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The Best Way to Support Someone With Cancer

How to Support Someone With Cancer — From Someone With Cancer

I can pretty much pinpoint the exact moment I heard I had cancer. I was 21, had recently enrolled in a fine art degree at Sydney Uni and was on my way to the shops after a lecture when I felt my mobile ring. I had been suffering a lot from ill health in the two months before the call and just felt that something wasn't right. After seeing specialists, they rang me and told me to come in straight away. When that happens, you know something is very wrong.

I was diagnosed with Rhabdomyosarcoma, a soft tissue cancer, which affects the bones, muscles and connective tissues. After digesting the news, all I can remember thinking was, "How the hell am I going to tell my family and boyfriend?!" That's the hard part; it's a difficult thing to deal with at any age, but how do you share news like this with the people you love when you're so young?

Physically, it's hard.

Chemo is a rollercoaster — when you are down, you are in agony, in serious pain. When you are up, it's simply because you are not feeling that horrendous pain.

But emotionally, it's hard too.

While my friends and family have been amazing, it's hard to avoid feeling like you're alone.

Talking with people going through the same situation can be a real help. And these days, with technology and the internet, it's a lot easier. Someone told me about the CancerAid app, and I think it's fantastic. Communities like those on the app are critical to helping people with cancer. Just knowing that somewhere there is someone you can relate to on a similar journey makes you feel less isolated.

But closer to home, I understand it can be difficult for family and friends, not knowing how best to offer their support. Sometimes people can find themselves lost for words.

So for those who have a loved one going through a similar journey to myself, here's how you can provide support and help lessen the emotional rollercoaster ride . . .

  1. Remember I'm not contagious! Don't treat me any different once I lose my hair; I'm still the same person you shared good experiences with in the past and will continue into the future. I will notice if you are overly nice, which makes my skin crawl . . . I'm not dead! Just remember that my illness doesn't define who I am and it shouldn't define our relationship either.
  2. Keep inviting me! Ask me out even if you think I will say no. The most important thing during chemotherapy, for me personally, is to avoid feeling isolated, and to know that I have a supportive network of friends. It's very hard undergoing chemotherapy. One minute I was finishing up a Bachelor of Fine Arts, surrounded by friends with similar interests then BAM! everything changes and your version of normal is completely turned upside down. Having you as a constant is so important.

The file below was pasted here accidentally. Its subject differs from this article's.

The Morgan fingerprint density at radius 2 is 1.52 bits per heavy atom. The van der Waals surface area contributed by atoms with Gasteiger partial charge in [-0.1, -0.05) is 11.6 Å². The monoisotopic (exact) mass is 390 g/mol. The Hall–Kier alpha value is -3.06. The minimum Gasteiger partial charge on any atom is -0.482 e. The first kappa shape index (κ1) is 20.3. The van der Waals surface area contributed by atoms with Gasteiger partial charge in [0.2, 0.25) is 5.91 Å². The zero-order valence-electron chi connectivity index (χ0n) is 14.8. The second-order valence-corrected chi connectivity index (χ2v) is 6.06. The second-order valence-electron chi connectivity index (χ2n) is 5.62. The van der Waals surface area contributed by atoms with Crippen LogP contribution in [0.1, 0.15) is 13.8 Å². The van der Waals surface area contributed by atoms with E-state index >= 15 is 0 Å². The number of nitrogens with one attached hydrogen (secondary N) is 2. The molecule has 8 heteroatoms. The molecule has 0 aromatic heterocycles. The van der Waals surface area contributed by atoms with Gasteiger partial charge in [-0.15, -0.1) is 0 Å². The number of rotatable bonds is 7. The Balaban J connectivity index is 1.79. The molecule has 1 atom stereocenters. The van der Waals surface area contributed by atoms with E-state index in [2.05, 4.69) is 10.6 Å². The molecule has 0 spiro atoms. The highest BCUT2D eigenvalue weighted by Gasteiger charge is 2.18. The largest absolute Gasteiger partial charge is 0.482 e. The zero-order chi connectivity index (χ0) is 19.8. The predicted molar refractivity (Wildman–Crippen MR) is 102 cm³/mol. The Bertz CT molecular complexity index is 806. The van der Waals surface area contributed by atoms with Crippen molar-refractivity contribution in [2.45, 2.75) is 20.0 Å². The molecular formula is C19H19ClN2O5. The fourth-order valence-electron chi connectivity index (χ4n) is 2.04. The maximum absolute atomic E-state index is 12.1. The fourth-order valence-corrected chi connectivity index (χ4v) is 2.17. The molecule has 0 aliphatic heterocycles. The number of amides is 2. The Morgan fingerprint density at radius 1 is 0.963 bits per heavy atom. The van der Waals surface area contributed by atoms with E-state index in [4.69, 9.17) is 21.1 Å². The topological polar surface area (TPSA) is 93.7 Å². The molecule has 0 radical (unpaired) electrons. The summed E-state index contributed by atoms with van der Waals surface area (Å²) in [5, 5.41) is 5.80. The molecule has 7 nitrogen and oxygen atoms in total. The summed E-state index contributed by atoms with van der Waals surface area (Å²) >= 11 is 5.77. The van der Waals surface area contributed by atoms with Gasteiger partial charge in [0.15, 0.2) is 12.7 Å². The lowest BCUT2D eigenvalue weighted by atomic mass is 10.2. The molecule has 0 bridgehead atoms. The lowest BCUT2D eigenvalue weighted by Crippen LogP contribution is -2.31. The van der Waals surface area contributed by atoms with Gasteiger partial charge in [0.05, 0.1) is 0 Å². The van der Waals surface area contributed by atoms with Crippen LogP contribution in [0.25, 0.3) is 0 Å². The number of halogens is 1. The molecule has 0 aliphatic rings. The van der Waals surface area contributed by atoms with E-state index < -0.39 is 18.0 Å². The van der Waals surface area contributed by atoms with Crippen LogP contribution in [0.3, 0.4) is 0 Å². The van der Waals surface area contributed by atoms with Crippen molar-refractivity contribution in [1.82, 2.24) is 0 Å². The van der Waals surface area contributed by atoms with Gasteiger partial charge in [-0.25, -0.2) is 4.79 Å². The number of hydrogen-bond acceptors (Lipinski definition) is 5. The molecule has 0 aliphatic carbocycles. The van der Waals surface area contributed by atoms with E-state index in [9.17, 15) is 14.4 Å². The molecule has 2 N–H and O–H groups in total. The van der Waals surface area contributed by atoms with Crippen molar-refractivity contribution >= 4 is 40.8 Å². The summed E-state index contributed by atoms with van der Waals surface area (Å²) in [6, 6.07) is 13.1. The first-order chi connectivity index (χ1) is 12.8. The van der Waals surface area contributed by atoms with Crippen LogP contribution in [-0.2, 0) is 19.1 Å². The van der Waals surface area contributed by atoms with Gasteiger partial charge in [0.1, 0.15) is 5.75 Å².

3. Let me off the hook if I bail on plans or don't come to gatherings. Trust me, I would rather hang out with you than feel gross on the couch, but I'd rather feel gross on the couch than feel gross at a party, ya feel?
  4. Teach others that we are all different and it is never OK to bully or point — ESPECIALLY YOUNG CHILDREN. This will sound pathetic but the only time I felt uncomfortable around people was when I was ordering food in a cafe and a group of small primary schoolers formed a wall and started pointing and asking if I was a boy or a girl. I pride myself on my thicker skin but at that point in time, I was not in a good place and it made me really upset. I didn't get any food and instead went back to the car in tears. Parents, brothers and sisters, please teach your kids kindness and compassion early.

And finally, two important tips for my fellow patients . . .

  1. Be patient with other people! It's hard for others to understand what you are going through, even someone who has gone through treatment will have a different experience. Be kind to those who are there for you and don't be mad at Mum, Dad, your significant other or whoever it is going through this with you — they are finding it hard too. Always accept and be thankful for their help (unless they're making you scrub the toilets, in which case you can tell them where to put that plunger!)
  2. Learn to be comfortable in your own skin. My brother's favourite comeback at the moment is "Grow some hair!" I choose to laugh rather than get upset because sure, this is how I look right now — but I know it's only temporary, so I might as well rock it. WIGS ARE SO UNCOMFORTABLE! Plus, I look hot without hair so my brother can go stick it!

Image Source: Tilly Kubany-Deane
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